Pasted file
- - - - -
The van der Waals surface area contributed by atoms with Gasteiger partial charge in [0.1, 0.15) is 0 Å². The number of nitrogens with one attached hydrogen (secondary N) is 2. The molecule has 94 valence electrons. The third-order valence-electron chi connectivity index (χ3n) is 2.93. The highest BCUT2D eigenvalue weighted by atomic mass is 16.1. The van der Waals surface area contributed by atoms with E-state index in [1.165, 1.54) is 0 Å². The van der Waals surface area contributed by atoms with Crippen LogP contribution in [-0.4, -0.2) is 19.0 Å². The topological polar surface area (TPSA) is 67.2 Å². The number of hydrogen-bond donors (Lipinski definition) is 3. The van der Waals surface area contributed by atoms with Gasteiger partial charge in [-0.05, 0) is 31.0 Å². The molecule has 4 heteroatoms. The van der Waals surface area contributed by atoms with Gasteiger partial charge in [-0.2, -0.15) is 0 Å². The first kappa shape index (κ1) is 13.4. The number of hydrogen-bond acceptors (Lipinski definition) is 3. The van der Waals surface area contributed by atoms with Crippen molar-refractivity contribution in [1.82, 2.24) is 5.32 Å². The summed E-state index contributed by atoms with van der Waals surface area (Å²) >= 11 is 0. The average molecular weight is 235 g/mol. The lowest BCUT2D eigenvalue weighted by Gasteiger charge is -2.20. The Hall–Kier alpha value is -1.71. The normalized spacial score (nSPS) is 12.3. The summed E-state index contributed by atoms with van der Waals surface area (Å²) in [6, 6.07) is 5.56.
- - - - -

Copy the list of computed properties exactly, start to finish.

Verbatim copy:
The van der Waals surface area contributed by atoms with Gasteiger partial charge in [0.1, 0.15) is 0 Å². The number of nitrogens with one attached hydrogen (secondary N) is 2. The molecule has 94 valence electrons. The third-order valence-electron chi connectivity index (χ3n) is 2.93. The highest BCUT2D eigenvalue weighted by atomic mass is 16.1. The van der Waals surface area contributed by atoms with E-state index in [1.165, 1.54) is 0 Å². The van der Waals surface area contributed by atoms with Crippen LogP contribution in [-0.4, -0.2) is 19.0 Å². The topological polar surface area (TPSA) is 67.2 Å². The number of hydrogen-bond donors (Lipinski definition) is 3. The van der Waals surface area contributed by atoms with Gasteiger partial charge in [-0.05, 0) is 31.0 Å². The molecule has 4 heteroatoms. The van der Waals surface area contributed by atoms with Gasteiger partial charge in [-0.2, -0.15) is 0 Å². The first kappa shape index (κ1) is 13.4. The number of hydrogen-bond acceptors (Lipinski definition) is 3. The van der Waals surface area contributed by atoms with Crippen molar-refractivity contribution in [1.82, 2.24) is 5.32 Å². The summed E-state index contributed by atoms with van der Waals surface area (Å²) >= 11 is 0. The average molecular weight is 235 g/mol. The lowest BCUT2D eigenvalue weighted by Gasteiger charge is -2.20. The Hall–Kier alpha value is -1.71. The normalized spacial score (nSPS) is 12.3. The summed E-state index contributed by atoms with van der Waals surface area (Å²) in [6, 6.07) is 5.56.